Q. (16:11): After all of that wrath, the people still refuse to acknowledge God. They don’t know God so they don’t know they’ve sinned? And, they are still being called to repent to God and they are still refusing. Would you say there hearts are hardened? It doesn’t say anything about that here and why would God harden them because he did this in the past to magnify evil showing the Israelites His power. These people sound so wicked that their hearts could not be softened ever. Anyway, just curious.
A. This vision is black and white, like a lot of John’s writings: there is no one who crosses to the other side during this torment: no one repents, and confesses the evil of their ways. For the Christians who suffered under persecution and likely lost their possessions, if not their lives to the whims of evil men who placed themselves as enemy’s of God’s church, however, this is a just punishment. It is only a vision after all, but one with a clear purpose: to remind the faithful what they are fighting for and what happens if they are victorious. Those who persevere through this tribulation — and do keep in mind that in more than 60 countries around the world RIGHT NOW, the tribulation goes on to this day! — they will be rewarded and see those who have punished them punished.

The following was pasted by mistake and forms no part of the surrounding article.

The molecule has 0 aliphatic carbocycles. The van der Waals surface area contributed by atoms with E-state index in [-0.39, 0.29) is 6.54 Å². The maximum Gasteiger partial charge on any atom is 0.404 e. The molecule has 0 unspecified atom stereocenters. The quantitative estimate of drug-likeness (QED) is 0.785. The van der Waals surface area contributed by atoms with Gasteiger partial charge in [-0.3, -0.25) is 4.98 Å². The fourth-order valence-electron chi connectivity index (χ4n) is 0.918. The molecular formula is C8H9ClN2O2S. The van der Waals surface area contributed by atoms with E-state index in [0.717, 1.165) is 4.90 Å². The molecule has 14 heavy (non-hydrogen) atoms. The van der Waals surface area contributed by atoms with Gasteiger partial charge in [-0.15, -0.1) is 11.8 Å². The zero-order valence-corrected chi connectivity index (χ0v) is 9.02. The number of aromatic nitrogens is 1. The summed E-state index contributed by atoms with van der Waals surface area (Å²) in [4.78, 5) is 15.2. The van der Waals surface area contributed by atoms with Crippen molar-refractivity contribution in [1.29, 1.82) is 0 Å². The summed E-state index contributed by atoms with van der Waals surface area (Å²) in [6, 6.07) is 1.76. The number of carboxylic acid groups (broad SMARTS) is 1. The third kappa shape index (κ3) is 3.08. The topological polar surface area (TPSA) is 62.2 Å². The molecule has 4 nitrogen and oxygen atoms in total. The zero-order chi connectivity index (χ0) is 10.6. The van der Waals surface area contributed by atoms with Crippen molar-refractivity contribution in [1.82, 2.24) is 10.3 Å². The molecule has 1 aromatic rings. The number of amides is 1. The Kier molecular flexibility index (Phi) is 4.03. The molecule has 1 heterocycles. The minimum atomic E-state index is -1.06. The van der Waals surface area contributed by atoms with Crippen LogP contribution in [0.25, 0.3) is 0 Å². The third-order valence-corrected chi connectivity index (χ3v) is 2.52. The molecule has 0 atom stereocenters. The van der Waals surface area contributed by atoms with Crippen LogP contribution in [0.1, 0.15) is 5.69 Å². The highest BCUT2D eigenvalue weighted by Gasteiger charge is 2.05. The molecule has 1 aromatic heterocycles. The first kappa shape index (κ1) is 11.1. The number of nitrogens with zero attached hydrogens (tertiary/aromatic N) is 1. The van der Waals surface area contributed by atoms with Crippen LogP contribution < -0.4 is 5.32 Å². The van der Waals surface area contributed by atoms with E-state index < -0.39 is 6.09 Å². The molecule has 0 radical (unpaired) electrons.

I won’t lie to you, there is an element of blood lust in this that I’m not completely comfortable with, but we must not forget that God does not wink at sin, and some of the greatest sins are to persecute and kill those who are on the side of God. Personally, I would desire for God to extend grace, but in this vision at least, the time of grace has passed. Victory is coming for those who remained faithful!
Q. (17:15-18): I don’t understand the dynamic between the beasts and the prostitute. They are enemies here, but I thought they were on the same Team Evil.
A. This is a complex analogy. The woman/prostitute is Rome, not the actual city of Babylon, which has long been known as the city on seven hills. The vision of the kings/crowns on the beast is clear enough, and the beast in this analogy is the Antichrist, the great enemy of God. It appears that the beast will come to rule over the woman (that is, rule Rome, at least symbolically), and that is why there is animosity between them. This makes the 8th king (verse 11) the ruler, but they will turn on the “woman” for reasons that I don’t really know. It appears that even among “team evil,” there is division. The ultimate point John is making is that Rome has become a prostitute of all kinds of things that are evil in God’s sight, and that many rulers, merchants, and sailors have “slept” with her in order to gain wealth. Since the woman will die, it will be bad for all those who “sleep” with her.
Q. (18:10): The prostitute is the city of Babylon, right? It sounds like the NT’s version of Sodom and Gomorra. I would think that Babylon is metaphorical for all who fall prey to the temptations of this world.
A. It’s Rome, as I discussed above, but the rest of what you write has it exactly. Rome is powerful, which is why she is so tempting for those who desire power or control, but in the end, she will die (the Roman Empire will fall) and God still remains.